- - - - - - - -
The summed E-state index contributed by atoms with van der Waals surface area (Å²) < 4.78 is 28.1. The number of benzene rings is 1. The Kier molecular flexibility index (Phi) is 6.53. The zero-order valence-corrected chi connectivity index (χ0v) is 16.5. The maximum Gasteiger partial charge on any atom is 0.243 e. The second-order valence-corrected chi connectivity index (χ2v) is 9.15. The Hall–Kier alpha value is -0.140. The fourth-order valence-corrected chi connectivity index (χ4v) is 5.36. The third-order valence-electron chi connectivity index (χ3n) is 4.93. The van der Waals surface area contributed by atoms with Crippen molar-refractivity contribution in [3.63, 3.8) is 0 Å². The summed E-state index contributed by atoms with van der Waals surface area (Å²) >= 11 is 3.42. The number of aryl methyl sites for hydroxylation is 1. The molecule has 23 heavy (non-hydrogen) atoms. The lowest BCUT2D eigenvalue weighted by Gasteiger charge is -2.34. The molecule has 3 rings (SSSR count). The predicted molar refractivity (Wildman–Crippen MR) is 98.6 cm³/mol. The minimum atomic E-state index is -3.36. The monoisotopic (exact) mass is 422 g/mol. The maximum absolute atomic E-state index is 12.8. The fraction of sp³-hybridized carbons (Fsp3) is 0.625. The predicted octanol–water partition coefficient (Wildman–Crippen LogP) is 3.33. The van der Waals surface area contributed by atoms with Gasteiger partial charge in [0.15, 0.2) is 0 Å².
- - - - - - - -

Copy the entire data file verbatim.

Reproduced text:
The summed E-state index contributed by atoms with van der Waals surface area (Å²) < 4.78 is 28.1. The number of benzene rings is 1. The Kier molecular flexibility index (Phi) is 6.53. The zero-order valence-corrected chi connectivity index (χ0v) is 16.5. The maximum Gasteiger partial charge on any atom is 0.243 e. The second-order valence-corrected chi connectivity index (χ2v) is 9.15. The Hall–Kier alpha value is -0.140. The fourth-order valence-corrected chi connectivity index (χ4v) is 5.36. The third-order valence-electron chi connectivity index (χ3n) is 4.93. The van der Waals surface area contributed by atoms with Crippen molar-refractivity contribution in [3.63, 3.8) is 0 Å². The summed E-state index contributed by atoms with van der Waals surface area (Å²) >= 11 is 3.42. The number of aryl methyl sites for hydroxylation is 1. The molecule has 23 heavy (non-hydrogen) atoms. The lowest BCUT2D eigenvalue weighted by Gasteiger charge is -2.34. The molecule has 3 rings (SSSR count). The predicted molar refractivity (Wildman–Crippen MR) is 98.6 cm³/mol. The minimum atomic E-state index is -3.36. The monoisotopic (exact) mass is 422 g/mol. The maximum absolute atomic E-state index is 12.8. The fraction of sp³-hybridized carbons (Fsp3) is 0.625. The predicted octanol–water partition coefficient (Wildman–Crippen LogP) is 3.33. The van der Waals surface area contributed by atoms with Gasteiger partial charge in [0.15, 0.2) is 0 Å².